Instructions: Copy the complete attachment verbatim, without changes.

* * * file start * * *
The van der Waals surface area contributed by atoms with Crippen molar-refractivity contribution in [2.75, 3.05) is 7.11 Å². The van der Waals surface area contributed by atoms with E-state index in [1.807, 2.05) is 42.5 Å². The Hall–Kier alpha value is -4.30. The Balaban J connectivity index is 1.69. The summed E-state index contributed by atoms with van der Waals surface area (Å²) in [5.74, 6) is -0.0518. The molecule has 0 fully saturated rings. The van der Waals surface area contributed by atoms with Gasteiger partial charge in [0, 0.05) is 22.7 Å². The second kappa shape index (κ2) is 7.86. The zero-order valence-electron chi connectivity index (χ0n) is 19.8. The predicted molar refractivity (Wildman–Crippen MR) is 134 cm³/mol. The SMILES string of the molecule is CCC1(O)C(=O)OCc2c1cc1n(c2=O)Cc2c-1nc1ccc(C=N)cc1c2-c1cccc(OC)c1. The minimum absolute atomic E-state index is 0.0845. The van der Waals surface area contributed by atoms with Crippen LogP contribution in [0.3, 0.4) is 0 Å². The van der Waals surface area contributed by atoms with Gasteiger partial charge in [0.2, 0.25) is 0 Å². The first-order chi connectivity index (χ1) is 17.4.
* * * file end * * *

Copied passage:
The van der Waals surface area contributed by atoms with Crippen molar-refractivity contribution in [2.75, 3.05) is 7.11 Å². The van der Waals surface area contributed by atoms with E-state index in [1.807, 2.05) is 42.5 Å². The Hall–Kier alpha value is -4.30. The Balaban J connectivity index is 1.69. The summed E-state index contributed by atoms with van der Waals surface area (Å²) in [5.74, 6) is -0.0518. The molecule has 0 fully saturated rings. The van der Waals surface area contributed by atoms with Gasteiger partial charge in [0, 0.05) is 22.7 Å². The second kappa shape index (κ2) is 7.86. The zero-order valence-electron chi connectivity index (χ0n) is 19.8. The predicted molar refractivity (Wildman–Crippen MR) is 134 cm³/mol. The SMILES string of the molecule is CCC1(O)C(=O)OCc2c1cc1n(c2=O)Cc2c-1nc1ccc(C=N)cc1c2-c1cccc(OC)c1. The minimum absolute atomic E-state index is 0.0845. The van der Waals surface area contributed by atoms with Crippen LogP contribution in [0.3, 0.4) is 0 Å². The van der Waals surface area contributed by atoms with Gasteiger partial charge in [0.2, 0.25) is 0 Å². The first-order chi connectivity index (χ1) is 17.4.